On Thursday, Mr. Miller lashed out at Mr. Biden’s decision this week to expand T.P.S. for Venezuelans.
“By granting amnesty to the very illegals he’s escorting across the border, he will ensure the even more rapid emptying and relocation of the developing world into the United States,” Mr. Miller said. “It is the complete resettlement of America without the consent of the American people.”
Biden administration officials and advocates for migrants reject Mr. Miller’s philosophy, as do Democratic officials across the country. But the mayors and governors arguing for action over the last several months have been focused on a more pragmatic issue: how to pay to support the vast number of migrants settling in their communities.
The Biden administration has distributed close to $770 million in grants to localities, including about $140 million to New York, to bolster services for the migrants. The administration has asked Congress for another $600 million in supplemental funding for this year, and $800 million for next year.
But local officials have said they need more.
Gov. Kathy Hochul of New York, a Democrat, is in daily contact with top advisers at the White House about the issue, including Tom Perez, the president’s top liaison to other political leaders, according to one of the governor’s aides. On June 9, during a meeting on the issue in Washington with Jeffrey D. Zients, the White House chief of staff, Ms. Hochul spoke to Mr. Biden on the phone.
“She spoke to him and she made our set of asks, which included T.P.S. for Venezuelans back then,” said Avi Small, a spokesman for Ms. Hochul. “So you know, we’ve been doing our own inside game really hard.”
A person familiar with Ms. Hochul’s efforts said she helped arrange a letter from New York business groups; deployed top labor leaders to speak with White House aides; and enlisted Hillary Clinton, the former New York senator who has her own contacts inside the administration, to make the case.
Senator Chuck Schumer and Representative Hakeem Jeffries, both from New York and the top Democrats in their chambers, also worked the issue. In a joint statement on Thursday, the pair called the decision “a welcome step forward.”
The call for help came from across the country.
In August, Gov. Maura T. Healey of Massachusetts, a Democrat, declared a state of emergency, citing the cost of shelter for more than 20,000 people, including migrants, who were living in the state’s shelters. Gov. J.B. Pritzker of Illinois and Mayor Brandon Johnson of Chicago, also Democrats, called on the Biden administration to do more.
“Let me state this clearly,” Mr. Johnson said last month. “The city of Chicago cannot go on welcoming new arrivals safely and capably without significant support and immigration policy changes.”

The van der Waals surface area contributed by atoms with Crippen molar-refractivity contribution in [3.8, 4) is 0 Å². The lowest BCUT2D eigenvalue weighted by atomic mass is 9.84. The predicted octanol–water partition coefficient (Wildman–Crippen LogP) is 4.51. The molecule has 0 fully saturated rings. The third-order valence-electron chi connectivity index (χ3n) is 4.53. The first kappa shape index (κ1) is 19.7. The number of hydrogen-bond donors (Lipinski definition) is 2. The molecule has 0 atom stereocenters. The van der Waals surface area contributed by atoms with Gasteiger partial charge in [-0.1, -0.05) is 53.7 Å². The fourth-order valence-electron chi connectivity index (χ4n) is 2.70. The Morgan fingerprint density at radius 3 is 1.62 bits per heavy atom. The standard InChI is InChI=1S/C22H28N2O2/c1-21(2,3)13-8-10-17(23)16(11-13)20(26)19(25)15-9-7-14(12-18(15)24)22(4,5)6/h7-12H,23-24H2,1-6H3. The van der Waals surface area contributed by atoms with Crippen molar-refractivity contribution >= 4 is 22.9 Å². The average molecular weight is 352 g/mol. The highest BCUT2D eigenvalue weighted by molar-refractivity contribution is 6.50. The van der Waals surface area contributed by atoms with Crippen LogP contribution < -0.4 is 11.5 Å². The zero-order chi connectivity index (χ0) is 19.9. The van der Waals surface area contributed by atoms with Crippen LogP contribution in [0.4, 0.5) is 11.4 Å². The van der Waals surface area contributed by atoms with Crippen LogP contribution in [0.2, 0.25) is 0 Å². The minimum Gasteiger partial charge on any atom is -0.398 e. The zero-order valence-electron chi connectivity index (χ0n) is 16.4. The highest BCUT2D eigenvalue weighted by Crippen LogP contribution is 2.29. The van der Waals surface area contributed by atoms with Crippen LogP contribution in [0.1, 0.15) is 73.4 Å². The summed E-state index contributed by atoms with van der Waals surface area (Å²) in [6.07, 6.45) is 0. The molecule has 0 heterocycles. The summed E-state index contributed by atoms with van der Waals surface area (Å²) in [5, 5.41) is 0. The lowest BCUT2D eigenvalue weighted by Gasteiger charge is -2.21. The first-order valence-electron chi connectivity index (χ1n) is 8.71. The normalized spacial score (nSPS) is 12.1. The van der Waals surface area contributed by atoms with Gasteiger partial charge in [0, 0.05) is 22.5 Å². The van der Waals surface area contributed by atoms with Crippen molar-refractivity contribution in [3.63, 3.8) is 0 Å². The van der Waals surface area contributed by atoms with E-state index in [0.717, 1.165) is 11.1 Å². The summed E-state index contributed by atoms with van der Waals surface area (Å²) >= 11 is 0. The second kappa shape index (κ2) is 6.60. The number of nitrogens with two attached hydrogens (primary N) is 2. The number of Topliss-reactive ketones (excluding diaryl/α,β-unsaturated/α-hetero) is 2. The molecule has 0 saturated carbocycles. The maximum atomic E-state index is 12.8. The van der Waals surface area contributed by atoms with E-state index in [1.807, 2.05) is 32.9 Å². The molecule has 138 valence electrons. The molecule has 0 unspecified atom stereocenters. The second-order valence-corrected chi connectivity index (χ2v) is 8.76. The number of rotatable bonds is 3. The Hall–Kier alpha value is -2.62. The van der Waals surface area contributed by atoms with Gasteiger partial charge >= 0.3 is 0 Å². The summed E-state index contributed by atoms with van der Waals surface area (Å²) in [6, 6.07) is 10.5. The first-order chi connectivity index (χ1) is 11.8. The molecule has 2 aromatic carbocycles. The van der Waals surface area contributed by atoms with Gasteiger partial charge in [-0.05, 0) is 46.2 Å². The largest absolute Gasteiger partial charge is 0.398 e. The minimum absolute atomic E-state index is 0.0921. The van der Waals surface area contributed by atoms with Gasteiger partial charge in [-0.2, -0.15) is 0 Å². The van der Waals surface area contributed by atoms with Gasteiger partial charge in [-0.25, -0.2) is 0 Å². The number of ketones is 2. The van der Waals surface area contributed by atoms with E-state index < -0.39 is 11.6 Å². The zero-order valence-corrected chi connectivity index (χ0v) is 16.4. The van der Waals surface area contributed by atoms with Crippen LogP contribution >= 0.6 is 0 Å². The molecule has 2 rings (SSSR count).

Ms. Hochul and Mayor Eric Adams, a Democrat, began to escalate their calls for the Biden administration to expand T.P.S. this spring, as the migrant crisis in New York City hit a tipping point that prompted the mayor to bus migrants from the city to upstate communities, sparking a backlash.
In March, Mr. Adams released a 25-page blueprint that vaguely called on the federal government to implement “an expedited right-to-work policy for asylum seekers.” By April, as the situation worsened, his requests had gotten more specific: He began asking that the federal government re-designate and extend T.P.S. not only for Venezuela, but also a slew of other Latin American and African countries.
The mayor, increasingly frustrated by the burden of the situation on the city’s coffers and shelter system, also began sharpening his criticism of the Biden administration, calling the migrant crisis “a national problem dropped on the lap of a city.”
“The national government has turned its back on New York City,” he said in a speech in late April, as the federal government prepared to lift Title 42, the pandemic-era rule used to immediately expel migrants. “This is impacting our schools, public safety, our ability to take care of those who were already in shelters. This is impacting the entire city.”
As Mr. Adams ratcheted up his attacks on the White House (in speeches, television interviews, rallies), souring his relationship with the president, Ms. Hochul maneuvered more carefully, staying largely above the fray. Over the summer, the governor took pains to avoid overtly criticizing Mr. Biden and instead focused on pushing the White House for more help through back channels.
But Ms. Hochul sharply shifted gears in late August when, under pressure to take a more active role, she delivered a rare address in Albany in which she laid the blame of the crisis at the door of the White House, saying, “We’ve managed thus far without substantive support from Washington.”
In an interview on CNN, the governor said the president shared the news this week that his administration would expand T.P.S. for Venezuelans during a glitzy reception at the Metropolitan Museum of Art in Manhattan.
“The president tipped me off and said, ‘You’ve been heard, I understand,’” she said.